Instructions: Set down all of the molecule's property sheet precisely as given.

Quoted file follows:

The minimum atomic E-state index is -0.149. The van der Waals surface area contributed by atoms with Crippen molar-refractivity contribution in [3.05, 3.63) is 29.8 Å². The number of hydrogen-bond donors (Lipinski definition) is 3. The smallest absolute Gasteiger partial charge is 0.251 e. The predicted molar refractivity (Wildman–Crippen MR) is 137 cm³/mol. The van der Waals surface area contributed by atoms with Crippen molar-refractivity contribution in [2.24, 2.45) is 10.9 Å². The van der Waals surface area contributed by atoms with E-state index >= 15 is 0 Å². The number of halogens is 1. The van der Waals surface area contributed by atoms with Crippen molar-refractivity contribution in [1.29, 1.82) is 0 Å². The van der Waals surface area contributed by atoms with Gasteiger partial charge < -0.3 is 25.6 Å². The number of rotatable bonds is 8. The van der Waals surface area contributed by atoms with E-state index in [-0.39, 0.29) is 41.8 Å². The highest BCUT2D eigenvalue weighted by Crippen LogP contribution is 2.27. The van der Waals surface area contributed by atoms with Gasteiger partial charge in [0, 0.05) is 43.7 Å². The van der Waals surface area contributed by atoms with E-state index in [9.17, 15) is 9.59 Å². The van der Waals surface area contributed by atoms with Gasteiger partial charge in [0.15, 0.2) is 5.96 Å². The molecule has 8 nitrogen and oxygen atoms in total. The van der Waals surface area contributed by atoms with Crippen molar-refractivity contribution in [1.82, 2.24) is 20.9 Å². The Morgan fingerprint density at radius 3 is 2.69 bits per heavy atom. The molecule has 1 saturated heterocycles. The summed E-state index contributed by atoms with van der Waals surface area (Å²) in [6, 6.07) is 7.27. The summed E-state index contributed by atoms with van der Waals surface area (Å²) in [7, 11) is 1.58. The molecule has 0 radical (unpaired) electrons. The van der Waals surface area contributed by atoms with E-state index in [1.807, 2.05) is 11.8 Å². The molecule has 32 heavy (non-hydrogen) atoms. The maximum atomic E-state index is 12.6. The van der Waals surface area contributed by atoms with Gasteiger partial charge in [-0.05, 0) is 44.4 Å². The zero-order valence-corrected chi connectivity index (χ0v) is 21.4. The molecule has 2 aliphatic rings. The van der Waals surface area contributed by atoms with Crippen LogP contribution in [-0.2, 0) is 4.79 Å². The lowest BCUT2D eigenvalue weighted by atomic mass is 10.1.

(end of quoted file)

The minimum atomic E-state index is -0.149. The van der Waals surface area contributed by atoms with Crippen molar-refractivity contribution in [3.05, 3.63) is 29.8 Å². The number of hydrogen-bond donors (Lipinski definition) is 3. The smallest absolute Gasteiger partial charge is 0.251 e. The predicted molar refractivity (Wildman–Crippen MR) is 137 cm³/mol. The van der Waals surface area contributed by atoms with Crippen molar-refractivity contribution in [2.24, 2.45) is 10.9 Å². The van der Waals surface area contributed by atoms with E-state index >= 15 is 0 Å². The number of halogens is 1. The van der Waals surface area contributed by atoms with Crippen molar-refractivity contribution in [1.29, 1.82) is 0 Å². The van der Waals surface area contributed by atoms with Gasteiger partial charge < -0.3 is 25.6 Å². The number of rotatable bonds is 8. The van der Waals surface area contributed by atoms with E-state index in [-0.39, 0.29) is 41.8 Å². The highest BCUT2D eigenvalue weighted by Crippen LogP contribution is 2.27. The van der Waals surface area contributed by atoms with Gasteiger partial charge in [0, 0.05) is 43.7 Å². The van der Waals surface area contributed by atoms with E-state index in [9.17, 15) is 9.59 Å². The van der Waals surface area contributed by atoms with Gasteiger partial charge in [0.15, 0.2) is 5.96 Å². The molecule has 8 nitrogen and oxygen atoms in total. The van der Waals surface area contributed by atoms with Crippen molar-refractivity contribution in [1.82, 2.24) is 20.9 Å². The Morgan fingerprint density at radius 3 is 2.69 bits per heavy atom. The molecule has 1 saturated heterocycles. The summed E-state index contributed by atoms with van der Waals surface area (Å²) in [6, 6.07) is 7.27. The summed E-state index contributed by atoms with van der Waals surface area (Å²) in [7, 11) is 1.58. The molecule has 0 radical (unpaired) electrons. The van der Waals surface area contributed by atoms with E-state index in [1.807, 2.05) is 11.8 Å². The molecule has 32 heavy (non-hydrogen) atoms. The maximum atomic E-state index is 12.6. The van der Waals surface area contributed by atoms with Gasteiger partial charge in [-0.05, 0) is 44.4 Å². The zero-order valence-corrected chi connectivity index (χ0v) is 21.4. The molecule has 2 aliphatic rings. The van der Waals surface area contributed by atoms with Crippen LogP contribution in [-0.2, 0) is 4.79 Å². The lowest BCUT2D eigenvalue weighted by atomic mass is 10.1.